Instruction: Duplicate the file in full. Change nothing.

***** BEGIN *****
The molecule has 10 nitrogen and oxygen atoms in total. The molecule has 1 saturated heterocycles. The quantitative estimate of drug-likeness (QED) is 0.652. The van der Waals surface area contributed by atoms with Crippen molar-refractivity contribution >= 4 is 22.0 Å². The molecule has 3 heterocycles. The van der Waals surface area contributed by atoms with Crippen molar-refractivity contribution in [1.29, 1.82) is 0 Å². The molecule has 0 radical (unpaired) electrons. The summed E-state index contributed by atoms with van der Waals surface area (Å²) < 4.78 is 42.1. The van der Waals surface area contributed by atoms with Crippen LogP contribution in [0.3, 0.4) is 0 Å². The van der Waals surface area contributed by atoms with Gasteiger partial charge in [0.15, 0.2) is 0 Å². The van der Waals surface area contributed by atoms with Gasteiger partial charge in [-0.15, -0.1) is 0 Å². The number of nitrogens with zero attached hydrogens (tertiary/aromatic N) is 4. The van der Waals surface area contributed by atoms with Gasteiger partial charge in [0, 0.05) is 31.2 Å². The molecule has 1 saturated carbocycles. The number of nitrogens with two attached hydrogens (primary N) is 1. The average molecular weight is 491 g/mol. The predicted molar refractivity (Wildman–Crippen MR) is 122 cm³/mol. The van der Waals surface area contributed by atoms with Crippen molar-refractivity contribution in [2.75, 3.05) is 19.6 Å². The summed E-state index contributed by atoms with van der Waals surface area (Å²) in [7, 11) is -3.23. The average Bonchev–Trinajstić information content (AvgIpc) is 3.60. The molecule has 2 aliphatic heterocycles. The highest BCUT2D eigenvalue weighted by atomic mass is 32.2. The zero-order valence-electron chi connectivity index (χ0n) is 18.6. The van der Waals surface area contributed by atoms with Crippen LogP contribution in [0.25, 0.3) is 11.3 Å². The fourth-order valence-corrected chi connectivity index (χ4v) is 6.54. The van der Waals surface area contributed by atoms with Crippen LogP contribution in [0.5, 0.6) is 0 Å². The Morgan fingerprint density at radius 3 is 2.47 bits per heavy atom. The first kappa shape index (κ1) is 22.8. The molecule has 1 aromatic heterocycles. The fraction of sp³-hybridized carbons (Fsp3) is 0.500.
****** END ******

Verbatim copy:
The molecule has 10 nitrogen and oxygen atoms in total. The molecule has 1 saturated heterocycles. The quantitative estimate of drug-likeness (QED) is 0.652. The van der Waals surface area contributed by atoms with Crippen molar-refractivity contribution >= 4 is 22.0 Å². The molecule has 3 heterocycles. The van der Waals surface area contributed by atoms with Crippen molar-refractivity contribution in [1.29, 1.82) is 0 Å². The molecule has 0 radical (unpaired) electrons. The summed E-state index contributed by atoms with van der Waals surface area (Å²) < 4.78 is 42.1. The van der Waals surface area contributed by atoms with Crippen LogP contribution in [0.3, 0.4) is 0 Å². The van der Waals surface area contributed by atoms with Gasteiger partial charge in [0.15, 0.2) is 0 Å². The van der Waals surface area contributed by atoms with Gasteiger partial charge in [-0.15, -0.1) is 0 Å². The number of nitrogens with zero attached hydrogens (tertiary/aromatic N) is 4. The van der Waals surface area contributed by atoms with Gasteiger partial charge in [0, 0.05) is 31.2 Å². The molecule has 1 saturated carbocycles. The number of nitrogens with two attached hydrogens (primary N) is 1. The average molecular weight is 491 g/mol. The predicted molar refractivity (Wildman–Crippen MR) is 122 cm³/mol. The van der Waals surface area contributed by atoms with Crippen molar-refractivity contribution in [2.75, 3.05) is 19.6 Å². The summed E-state index contributed by atoms with van der Waals surface area (Å²) in [7, 11) is -3.23. The average Bonchev–Trinajstić information content (AvgIpc) is 3.60. The molecule has 2 aliphatic heterocycles. The highest BCUT2D eigenvalue weighted by atomic mass is 32.2. The zero-order valence-electron chi connectivity index (χ0n) is 18.6. The van der Waals surface area contributed by atoms with Crippen LogP contribution in [0.25, 0.3) is 11.3 Å². The fourth-order valence-corrected chi connectivity index (χ4v) is 6.54. The van der Waals surface area contributed by atoms with Crippen LogP contribution in [0.5, 0.6) is 0 Å². The Morgan fingerprint density at radius 3 is 2.47 bits per heavy atom. The first kappa shape index (κ1) is 22.8. The molecule has 1 aromatic heterocycles. The fraction of sp³-hybridized carbons (Fsp3) is 0.500.